The South Asia Channel

U.S. drones finally targeted Baitullah Mehsud

By Brian Glyn Williams For more than two years, U.S. drones seemed to avoid hitting Baitulllah Mehsud. While the strikes did concentrate on hitting targets in South and North Waziristan, they largely went after the networks of Haqqani, Maulana Nazir, Hafiz Gul Bahadur, and Taliban who were involved in cross border raids into Afghanistan. As ...

By Brian Glyn Williams

For more than two years, U.S. drones seemed to avoid hitting Baitulllah Mehsud. While the strikes did concentrate on hitting targets in South and North Waziristan, they largely went after the networks of Haqqani, Maulana Nazir, Hafiz Gul Bahadur, and Taliban who were involved in cross border raids into Afghanistan. As Baitullah Mehsud was focused on attacking the Pakistani state, he was not a priority for the U.S.-operated drones.

In fact, a former Pakistani security official told ABC News that "Three times in two years, the Americans turned down Pakistani requests to target Mehsud."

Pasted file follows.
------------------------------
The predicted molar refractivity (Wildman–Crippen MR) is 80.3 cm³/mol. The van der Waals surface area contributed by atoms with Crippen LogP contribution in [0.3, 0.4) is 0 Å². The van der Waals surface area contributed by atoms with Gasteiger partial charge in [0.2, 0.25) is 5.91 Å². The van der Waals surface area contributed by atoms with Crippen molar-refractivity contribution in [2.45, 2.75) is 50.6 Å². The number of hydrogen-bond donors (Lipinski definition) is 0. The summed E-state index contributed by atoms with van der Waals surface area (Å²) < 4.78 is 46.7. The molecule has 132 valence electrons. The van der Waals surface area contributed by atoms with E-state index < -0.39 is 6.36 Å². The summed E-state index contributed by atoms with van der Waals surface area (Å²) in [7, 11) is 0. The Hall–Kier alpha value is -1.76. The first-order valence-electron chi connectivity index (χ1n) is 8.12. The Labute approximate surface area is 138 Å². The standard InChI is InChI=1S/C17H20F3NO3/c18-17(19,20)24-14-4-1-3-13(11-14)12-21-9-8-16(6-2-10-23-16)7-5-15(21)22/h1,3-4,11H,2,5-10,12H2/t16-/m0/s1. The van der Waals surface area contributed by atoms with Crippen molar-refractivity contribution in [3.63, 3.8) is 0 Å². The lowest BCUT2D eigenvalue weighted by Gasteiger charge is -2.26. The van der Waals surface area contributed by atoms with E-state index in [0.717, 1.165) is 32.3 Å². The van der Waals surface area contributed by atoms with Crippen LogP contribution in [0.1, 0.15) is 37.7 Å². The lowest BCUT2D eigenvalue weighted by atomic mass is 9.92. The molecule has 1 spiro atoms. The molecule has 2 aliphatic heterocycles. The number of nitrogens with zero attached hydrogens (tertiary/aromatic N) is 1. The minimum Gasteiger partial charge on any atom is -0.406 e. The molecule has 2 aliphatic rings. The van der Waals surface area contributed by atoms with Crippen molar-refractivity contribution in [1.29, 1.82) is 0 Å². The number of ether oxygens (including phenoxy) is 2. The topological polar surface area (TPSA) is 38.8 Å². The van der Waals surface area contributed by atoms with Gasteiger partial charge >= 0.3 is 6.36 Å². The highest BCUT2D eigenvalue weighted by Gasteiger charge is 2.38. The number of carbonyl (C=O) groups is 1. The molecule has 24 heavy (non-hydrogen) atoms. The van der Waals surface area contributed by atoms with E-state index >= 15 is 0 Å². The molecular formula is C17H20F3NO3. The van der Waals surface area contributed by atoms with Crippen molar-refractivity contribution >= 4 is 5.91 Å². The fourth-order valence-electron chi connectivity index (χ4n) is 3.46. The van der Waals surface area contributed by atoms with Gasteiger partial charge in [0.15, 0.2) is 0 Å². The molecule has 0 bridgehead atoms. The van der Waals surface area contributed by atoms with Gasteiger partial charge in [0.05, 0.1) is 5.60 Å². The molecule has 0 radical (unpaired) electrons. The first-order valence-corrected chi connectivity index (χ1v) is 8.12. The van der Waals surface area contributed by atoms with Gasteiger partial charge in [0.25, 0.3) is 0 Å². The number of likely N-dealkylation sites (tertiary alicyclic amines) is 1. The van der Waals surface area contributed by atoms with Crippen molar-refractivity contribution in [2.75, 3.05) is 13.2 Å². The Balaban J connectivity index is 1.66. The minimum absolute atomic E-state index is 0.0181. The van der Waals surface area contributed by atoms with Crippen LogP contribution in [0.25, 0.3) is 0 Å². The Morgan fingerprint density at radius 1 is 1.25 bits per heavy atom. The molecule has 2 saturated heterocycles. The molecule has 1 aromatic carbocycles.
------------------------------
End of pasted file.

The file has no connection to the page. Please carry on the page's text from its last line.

This changed in June and came about as a result of Pakistani pressure. There was a rumor in Pakistan that Baitullah Mehsud was on the CIA payroll, hence the US aversion to hitting him with Predators or Reapers. The Pakistanis demanded that Baitullah be added to the targeting list and in June attempts were made to kill him, including a much publicized strike on a funeral that he had attended which may have killed as many as 80 (the costliest Predator strike today). In this sense Baitullah’s death was a gift to the Pakistanis, who felt the United States was acting strictly in its own interests.

As Baitullah was enemy No. 2 (after India) in Pakistan, this may go a long way in making the U.S. strikes on Pakistani citizens (including hundreds of innocent victims) more palatable for the Pakistanis.

Brian Glyn Williams is an associate professor of Islamic history at the University of Massachusetts at Dartmouth.

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